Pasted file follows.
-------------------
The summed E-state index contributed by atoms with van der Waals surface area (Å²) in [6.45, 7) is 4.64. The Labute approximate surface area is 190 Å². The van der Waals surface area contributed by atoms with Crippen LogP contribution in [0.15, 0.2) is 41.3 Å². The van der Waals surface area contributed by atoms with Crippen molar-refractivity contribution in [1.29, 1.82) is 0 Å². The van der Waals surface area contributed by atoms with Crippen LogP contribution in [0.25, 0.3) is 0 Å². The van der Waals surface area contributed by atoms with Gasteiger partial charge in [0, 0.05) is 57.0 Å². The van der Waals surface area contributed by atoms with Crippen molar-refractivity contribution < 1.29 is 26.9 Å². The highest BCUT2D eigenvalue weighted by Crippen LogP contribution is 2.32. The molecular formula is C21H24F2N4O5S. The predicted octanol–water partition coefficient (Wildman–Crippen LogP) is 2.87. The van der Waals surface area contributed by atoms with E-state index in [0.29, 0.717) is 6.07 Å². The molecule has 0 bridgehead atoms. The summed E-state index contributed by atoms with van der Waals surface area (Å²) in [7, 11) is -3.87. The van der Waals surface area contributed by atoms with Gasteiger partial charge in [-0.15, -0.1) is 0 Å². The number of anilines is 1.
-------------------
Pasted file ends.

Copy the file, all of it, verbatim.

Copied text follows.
The summed E-state index contributed by atoms with van der Waals surface area (Å²) in [6.45, 7) is 4.64. The Labute approximate surface area is 190 Å². The van der Waals surface area contributed by atoms with Crippen LogP contribution in [0.15, 0.2) is 41.3 Å². The van der Waals surface area contributed by atoms with Crippen molar-refractivity contribution in [1.29, 1.82) is 0 Å². The van der Waals surface area contributed by atoms with Crippen LogP contribution in [0.25, 0.3) is 0 Å². The van der Waals surface area contributed by atoms with Gasteiger partial charge in [0, 0.05) is 57.0 Å². The van der Waals surface area contributed by atoms with Crippen molar-refractivity contribution < 1.29 is 26.9 Å². The highest BCUT2D eigenvalue weighted by Crippen LogP contribution is 2.32. The molecular formula is C21H24F2N4O5S. The predicted octanol–water partition coefficient (Wildman–Crippen LogP) is 2.87. The van der Waals surface area contributed by atoms with E-state index in [0.29, 0.717) is 6.07 Å². The molecule has 0 bridgehead atoms. The summed E-state index contributed by atoms with van der Waals surface area (Å²) in [7, 11) is -3.87. The van der Waals surface area contributed by atoms with Gasteiger partial charge in [-0.15, -0.1) is 0 Å². The number of anilines is 1.